Coping during difficult times and maintaining enough equilibrium to stay healthy, sane, and vital is an acquired skill. Many clients, colleagues, and family have expressed varying degrees of alarm at the daunting list of challenges we face domestically and abroad. And now we have Covid-19, an unprecedented virus spreading across every continent except Antarctica. Fasten your seatbelts.
Whatever your concerns may be at this time—and there are plenty from which to choose—if there was ever a time to cultivate healthy habits, this is it. Maintaining beneficial routines, like eating a nutritious diet, getting adequate sleep, and exercising regularly, are essential. But the most important marker of resilience is managing stress.
There are many positive ways to deal with stress. For me, time in nature and helping others through my coaching work are constant sources of renewal. While I use other techniques, such as HeartMath® and self-Reiki, my main practice for the past 27 years has been daily meditation.
Why is meditation particularly helpful?
The ancient Greeks had two words for time: chronos and kairos. Chronos is the clock time in which we spend most of our lives. Meditation puts us in kairos: internal time, unaffected by linear time as we know it. It’s during those still points when our soul guides us and the mind has an opportunity to connect to something deeper, broader, higher, other.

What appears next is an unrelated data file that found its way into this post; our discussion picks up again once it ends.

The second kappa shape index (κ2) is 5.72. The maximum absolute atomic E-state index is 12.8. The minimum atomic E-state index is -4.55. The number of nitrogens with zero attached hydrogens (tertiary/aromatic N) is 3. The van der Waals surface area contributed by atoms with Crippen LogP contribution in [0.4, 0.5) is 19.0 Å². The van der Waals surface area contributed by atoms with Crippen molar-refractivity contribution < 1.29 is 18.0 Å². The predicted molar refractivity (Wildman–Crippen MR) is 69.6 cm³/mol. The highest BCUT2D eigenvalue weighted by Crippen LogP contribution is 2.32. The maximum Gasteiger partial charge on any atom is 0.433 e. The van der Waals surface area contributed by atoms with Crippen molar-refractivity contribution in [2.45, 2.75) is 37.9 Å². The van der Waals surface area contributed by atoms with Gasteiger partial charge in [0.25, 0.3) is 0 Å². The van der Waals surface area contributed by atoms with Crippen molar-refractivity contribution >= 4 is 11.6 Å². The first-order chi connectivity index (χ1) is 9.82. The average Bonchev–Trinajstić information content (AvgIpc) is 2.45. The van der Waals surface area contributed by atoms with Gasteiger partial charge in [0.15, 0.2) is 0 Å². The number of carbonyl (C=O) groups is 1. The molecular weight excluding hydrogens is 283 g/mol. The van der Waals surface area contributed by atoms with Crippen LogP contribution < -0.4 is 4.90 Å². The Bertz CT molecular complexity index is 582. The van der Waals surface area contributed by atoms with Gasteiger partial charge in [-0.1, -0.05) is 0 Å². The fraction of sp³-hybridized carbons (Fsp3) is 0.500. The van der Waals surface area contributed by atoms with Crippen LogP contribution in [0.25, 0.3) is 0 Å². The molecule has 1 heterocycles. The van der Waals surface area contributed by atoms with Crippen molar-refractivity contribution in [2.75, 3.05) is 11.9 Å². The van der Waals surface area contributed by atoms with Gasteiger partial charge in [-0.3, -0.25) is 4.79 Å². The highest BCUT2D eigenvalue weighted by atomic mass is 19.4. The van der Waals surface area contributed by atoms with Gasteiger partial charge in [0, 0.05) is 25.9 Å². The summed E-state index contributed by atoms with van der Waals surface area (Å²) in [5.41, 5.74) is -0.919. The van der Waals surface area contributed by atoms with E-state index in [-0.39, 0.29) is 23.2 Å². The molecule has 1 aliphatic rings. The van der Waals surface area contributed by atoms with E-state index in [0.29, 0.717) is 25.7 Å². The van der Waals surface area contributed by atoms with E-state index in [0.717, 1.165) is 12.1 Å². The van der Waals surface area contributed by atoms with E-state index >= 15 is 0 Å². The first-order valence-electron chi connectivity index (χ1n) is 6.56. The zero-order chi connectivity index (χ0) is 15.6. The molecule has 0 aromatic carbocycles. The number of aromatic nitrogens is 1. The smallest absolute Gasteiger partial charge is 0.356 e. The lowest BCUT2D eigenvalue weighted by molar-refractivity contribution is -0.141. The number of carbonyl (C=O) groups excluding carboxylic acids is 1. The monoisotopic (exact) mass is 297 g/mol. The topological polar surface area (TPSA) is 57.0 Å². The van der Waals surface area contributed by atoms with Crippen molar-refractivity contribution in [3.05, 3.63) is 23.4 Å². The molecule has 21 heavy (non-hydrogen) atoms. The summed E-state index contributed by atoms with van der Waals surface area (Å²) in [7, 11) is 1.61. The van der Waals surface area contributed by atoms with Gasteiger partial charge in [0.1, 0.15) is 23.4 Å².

I don’t sit on my cushion with the intent to solve problems, yet insights arise again and again. It’s as if chronos had hidden them away and kairos releases them to my conscious mind. Back in chronos, it’s my choice as to how I show up.
Another metaphor to illustrate how meditation (or other reflective practices) helps is to imagine a carpenter’s level. If the bubble (representing mind/body/spirit) is not between the center lines, I’m off balance. Left of center, I’m likely ruminating about the past and the woulda-shoulda-couldas. Right of center, I may be jumping to conclusions about the future and envisioning worst-case scenarios.
The place of highest effectiveness, or balance, is in the middle—which, incidentally, is also the present moment. If perfect balance isn’t immediately achievable (and it often isn’t), then having a clear intention to move towards center is the heart of all contemplative practices.
Of course, what works for me may not work for you, or work in the same way. Here’s a list of select techniques along with resources to explore. Find a few that resonate for you and practice them often… ‘cause they don’t work if you don’t use them.
Any of these can become a valuable tool during times of stress, but the greatest benefit comes from regular use. Like exercising a muscle at the gym, your resilience grows progressively and provides support even in the midst of the most trying circumstances.
And when we emerge out of practice back to our life? What then? Well, if you’re like me, there’s often a return of energy. A feeling of hope. A feeling of purpose, including a strengthening of faith in whatever you believe. A feeling of gratitude. And balance.